In the case of legal or law enforcement threats, when a problem has become so severe a lawsuit or police intervention is the best of all bad options - and there are legitimate grounds for filing suit or calling the police, such as blatantly, provably libelous statements made by someone with enough position and money to be worth suing, or threats of actual violence made by someone who has shown ability to carry them out.
Inverted: Bob is someone capable of such legal or physical harm off the internet (an IP lawyer or a Force Recon Marine on the legal side, an organized crime boss or a Serial Killer on the criminal side for example), but on the internet, he's the most peaceful, self-controlled person possible.
Bob threatens someone with something other than violence or lawsuits.
Rather than making direct threats, Bob talks about his targets' loved ones (by name) mentioning things about one could never discover on a Facebook page or even casual hacking attempts, and does so on open forums.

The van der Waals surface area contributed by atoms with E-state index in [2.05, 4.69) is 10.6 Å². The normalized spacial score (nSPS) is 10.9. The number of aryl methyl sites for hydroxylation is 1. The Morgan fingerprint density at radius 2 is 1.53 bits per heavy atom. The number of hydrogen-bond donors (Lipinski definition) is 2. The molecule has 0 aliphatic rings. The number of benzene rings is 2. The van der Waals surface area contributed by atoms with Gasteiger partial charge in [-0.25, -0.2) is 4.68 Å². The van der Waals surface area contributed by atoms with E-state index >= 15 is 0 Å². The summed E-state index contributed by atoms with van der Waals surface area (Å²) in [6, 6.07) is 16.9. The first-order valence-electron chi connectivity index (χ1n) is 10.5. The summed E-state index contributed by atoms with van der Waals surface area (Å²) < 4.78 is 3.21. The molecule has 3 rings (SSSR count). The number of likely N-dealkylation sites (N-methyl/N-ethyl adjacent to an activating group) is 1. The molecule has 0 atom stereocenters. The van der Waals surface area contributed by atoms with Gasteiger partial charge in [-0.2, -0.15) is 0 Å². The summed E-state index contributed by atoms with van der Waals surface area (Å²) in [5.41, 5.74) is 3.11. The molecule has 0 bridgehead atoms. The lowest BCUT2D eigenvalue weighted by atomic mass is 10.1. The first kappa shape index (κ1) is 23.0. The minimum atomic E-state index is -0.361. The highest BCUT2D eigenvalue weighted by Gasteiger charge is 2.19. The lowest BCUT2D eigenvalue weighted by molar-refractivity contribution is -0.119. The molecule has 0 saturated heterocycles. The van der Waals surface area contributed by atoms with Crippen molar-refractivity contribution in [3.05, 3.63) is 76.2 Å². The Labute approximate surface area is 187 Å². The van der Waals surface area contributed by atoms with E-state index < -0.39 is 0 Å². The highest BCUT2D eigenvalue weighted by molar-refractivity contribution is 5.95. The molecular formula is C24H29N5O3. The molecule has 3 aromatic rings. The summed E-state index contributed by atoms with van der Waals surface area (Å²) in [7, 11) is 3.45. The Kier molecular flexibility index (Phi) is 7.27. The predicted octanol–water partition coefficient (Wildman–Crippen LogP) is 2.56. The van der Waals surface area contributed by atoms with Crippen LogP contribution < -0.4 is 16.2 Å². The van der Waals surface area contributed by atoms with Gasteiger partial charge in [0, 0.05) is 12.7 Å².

The nonviolent, nonlegal threat is something he's actually capable of doing and he actually carries it out.
The threat is used as a form of derailing to change the topic or get people fighting.
Defied: In a situation where making a threat might even be legitimate (e.g. calling the police or the person's parents or filing a lawsuit might actually be a good idea), Bob refuses to make the threat and instead tries to handle the problem himself.
Discussed: "I think our forum should have a rule against posting pictures of personal firearms. We're not a gun forum and this has been a problem in the past with internet tough guys making threats."
Conversed: Two people are having a conversation about the time someone threatened them on the internet.
Implied: The Other Wiki's entire page on its No Legal Threats policy, which implies that, yes, in the past people have made threats of legal action to silence discussion - and that is why legal threats are a bannable offense there.